In a recent study in the Journal of Clinical and Translational Hepatology, Guan et al.,8 describe a hypothesis that offers a novel insight on the interplay between HBV and MTs). Their primary findings are focused on the unique mechanism by which HBV promoted the formation of stable MTs resulting in enhancement of productive infection through upregulation of MAP1S. The study investigating the expression of MAP1S in both HBV stable-expressing HepG2215 cells and HBV-negative HepG2 cells and during natural infection. In HepG2215 cells, MAP1S expression was significantly upregulated compared with HepG2 control cells. To determine whether MAP1S participated in the process of HBV egress, the authors silenced or overexpressed MAP1S in HepG2215 cells and measured HBV DNA copies inside and outside the cells by real-time PCR. MAP1S silencing was accompanied by decreased acetylated MTs and an increase of the ratio of intracellular to extracellular HBV DNA, which suggested that absence of MAP1S reduced and affected the stability of MTs, impaired the cytoplasmic transport channel driven by kinesins, and led to a reduction in the release of HBV viral particles. Additional support of the role of MAP1S in the stabilization of MTs, was provided by an increase of acetylated MTs that accompanied overexpression of MAP1S, followed by a decrease of intracellular HBV accumulation, leading to a reduced ratio of intracellular to extracellular HBV DNA. The findings indicate that MAP1S was required for multiple functions including MT acetylation, HBV intracellular transport, and egress. In addition, confocal microscopy showed that HBV surface protein (HBs) in suppressed MAP1S cells was localized in the perinuclear region compared with controls, where the signal was more diffused. The results led the authors to conclude that MAP1S had a positive role in HBV transport. They also suggested that HBx was the key viral protein that significantly upregulated the expression of MAP1S protein as after transient transfection of HepG2 cell with HBx-expressing plasmids. On the basis of the results, they also performed immunohistochemical staining of liver samples from patients with chronic hepatitis B (CHB), and they observed that MAP1S expression in HBV-positive hepatocytes was much stronger than that detected in HBV-negative cells, confirming that HBV induced the upregulation of MAP1S during natural infection. Moreover, MAP1S expression observed in the same sample of liver tissue derived from patients with CHB was much stronger in HBs-positive cells than in HBs-negative cells and additionally an extensive co-localization of HBs and MAP1S was detected in the hepatocytes of the same patients. However, the mechanism by which HBx upregulated MAP1S to stabilize MTs to favor HBV intracellular transport was not clearly defined by the authors. Many viruses are able to directly interact with kinesins and dyneins, which are the essential microtubular motor proteins for transport.912 For example, HCV uses the MAPs, septin 9 and PtdIns5P to support the formation of lipid droplets to enhance the assembly of HCV particles.13 Moreover, the HCV nucleocapsid exploits the MTs lattice at late steps of the virus life cycle to facilitate virus transport and assembly and establish efficient infection.14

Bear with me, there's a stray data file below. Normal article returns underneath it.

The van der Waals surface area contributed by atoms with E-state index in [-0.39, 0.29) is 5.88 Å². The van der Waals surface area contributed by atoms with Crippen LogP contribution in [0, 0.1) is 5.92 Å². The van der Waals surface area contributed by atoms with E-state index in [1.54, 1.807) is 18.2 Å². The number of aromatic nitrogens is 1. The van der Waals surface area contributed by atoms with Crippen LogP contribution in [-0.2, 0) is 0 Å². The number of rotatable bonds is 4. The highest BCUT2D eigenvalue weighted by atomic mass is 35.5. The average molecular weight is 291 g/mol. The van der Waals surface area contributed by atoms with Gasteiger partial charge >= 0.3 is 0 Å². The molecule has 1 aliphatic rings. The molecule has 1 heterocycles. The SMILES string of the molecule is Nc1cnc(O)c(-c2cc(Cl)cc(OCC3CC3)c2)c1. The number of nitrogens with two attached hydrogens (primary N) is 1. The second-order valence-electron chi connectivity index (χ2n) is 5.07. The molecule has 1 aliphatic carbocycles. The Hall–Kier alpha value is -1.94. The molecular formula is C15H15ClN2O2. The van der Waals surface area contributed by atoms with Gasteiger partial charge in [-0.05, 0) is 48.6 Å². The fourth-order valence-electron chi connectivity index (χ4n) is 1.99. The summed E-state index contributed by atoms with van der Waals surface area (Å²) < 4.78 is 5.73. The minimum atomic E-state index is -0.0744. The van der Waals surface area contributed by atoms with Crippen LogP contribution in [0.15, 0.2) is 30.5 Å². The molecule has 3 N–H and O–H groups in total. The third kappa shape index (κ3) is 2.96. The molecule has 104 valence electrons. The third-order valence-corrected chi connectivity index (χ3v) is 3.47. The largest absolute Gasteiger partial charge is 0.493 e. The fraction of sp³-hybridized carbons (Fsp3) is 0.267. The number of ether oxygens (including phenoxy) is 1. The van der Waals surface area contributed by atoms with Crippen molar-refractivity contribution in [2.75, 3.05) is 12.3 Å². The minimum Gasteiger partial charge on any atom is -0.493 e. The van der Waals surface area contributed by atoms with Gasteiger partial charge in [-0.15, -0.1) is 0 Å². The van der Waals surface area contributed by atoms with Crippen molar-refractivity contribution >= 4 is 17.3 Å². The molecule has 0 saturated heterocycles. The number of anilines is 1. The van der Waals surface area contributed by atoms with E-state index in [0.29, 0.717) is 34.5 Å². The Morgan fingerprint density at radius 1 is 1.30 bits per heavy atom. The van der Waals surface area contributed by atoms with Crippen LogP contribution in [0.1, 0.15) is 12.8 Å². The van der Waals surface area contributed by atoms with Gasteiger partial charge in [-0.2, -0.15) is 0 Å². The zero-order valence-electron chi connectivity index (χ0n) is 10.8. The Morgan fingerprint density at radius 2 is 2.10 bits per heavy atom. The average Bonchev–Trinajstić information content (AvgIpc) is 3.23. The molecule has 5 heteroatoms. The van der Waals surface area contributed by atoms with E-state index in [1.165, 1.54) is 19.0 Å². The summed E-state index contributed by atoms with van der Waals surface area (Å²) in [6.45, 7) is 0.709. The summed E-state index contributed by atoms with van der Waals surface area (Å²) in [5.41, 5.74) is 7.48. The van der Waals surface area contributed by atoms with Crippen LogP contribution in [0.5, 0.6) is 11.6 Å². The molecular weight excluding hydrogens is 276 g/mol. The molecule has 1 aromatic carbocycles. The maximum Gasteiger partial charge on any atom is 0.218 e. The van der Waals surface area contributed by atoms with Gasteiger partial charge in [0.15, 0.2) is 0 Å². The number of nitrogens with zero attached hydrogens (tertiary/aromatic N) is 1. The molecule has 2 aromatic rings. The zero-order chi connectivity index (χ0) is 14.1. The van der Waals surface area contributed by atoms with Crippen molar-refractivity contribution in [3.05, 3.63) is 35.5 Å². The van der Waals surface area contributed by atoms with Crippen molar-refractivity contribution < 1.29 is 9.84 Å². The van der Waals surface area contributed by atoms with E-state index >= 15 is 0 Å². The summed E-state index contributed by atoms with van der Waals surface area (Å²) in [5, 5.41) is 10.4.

With regard to drug intervention in virus-host MT interplay, Iwamoto M. et al.15 reported that HBV permissiveness was abrogated when treated with the MT inhibitor nocodazole, suggesting that HBV core impairment upon interaction with tubulin and co-localization with MT-like fibriforms disturbs capsid formation.

The above results combined with those of Guan et al.8 could pave the way for the mechanism by which HBV induces MAP1S upregulation, not only to stabilize MTs and to promote HBV transport, but also to promote persistent infection, alter the host immune response, and affect HCC progression (Fig. 1). Ultimately, the development of novel drugs targeting the MTs network and MAP1S would further enrich our treatment strategies for curing chronic HBV infection.

Diagram of novel MT targeted therapeutics in HBV infection.
Fig. 1  Diagram of novel MT targeted therapeutics in HBV infection.

Numbers indicated putative drug targets. (1) MAP1S inhibition/silencing, (2) MAP1S-dependent acetylation of MTs, and (3) MAP1S dependent autophagy. Blue lines indicate induction. Red lines indicate uppression. A red X indicates inhibition or silencing of MAP1S. Orange/yellow stars represent acetylation of MTs. HBV complete virion is shown by hexagonal capsid with green HBsAg and HBV naked capsid is shown by a brown hexagon. HBV, Hepatitis B virus; MAPs, microtubule associated proteins; MTs, microtubules; HCC, hepatocellular carcinoma.

Abbreviations

HBV: 

Hepatitis B virus

MAP: 

microtubule-associated protein

MT: 

microtubule

HCC: 

hepatocellular carcinoma

Declarations

Funding

None to declare.

Conflict of interest

JK has been an editorial board member of Journal of Clinical and Translational Hepatology since 2018. UG has no conflict of interests related to this publication.

Authors’ contributions

Study concept, drafting and critical revision of the manuscript (JK, UG). All authors have made a significant contribution to this study and have approved the final manuscript.

References

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  • Journal of Clinical and Translational Hepatology
  • pISSN 2225-0719
  • eISSN 2310-8819
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Unraveling the Dynamic Role of Microtubules in the HBV Life Cycle

Urania Georgopoulou, John Koskinas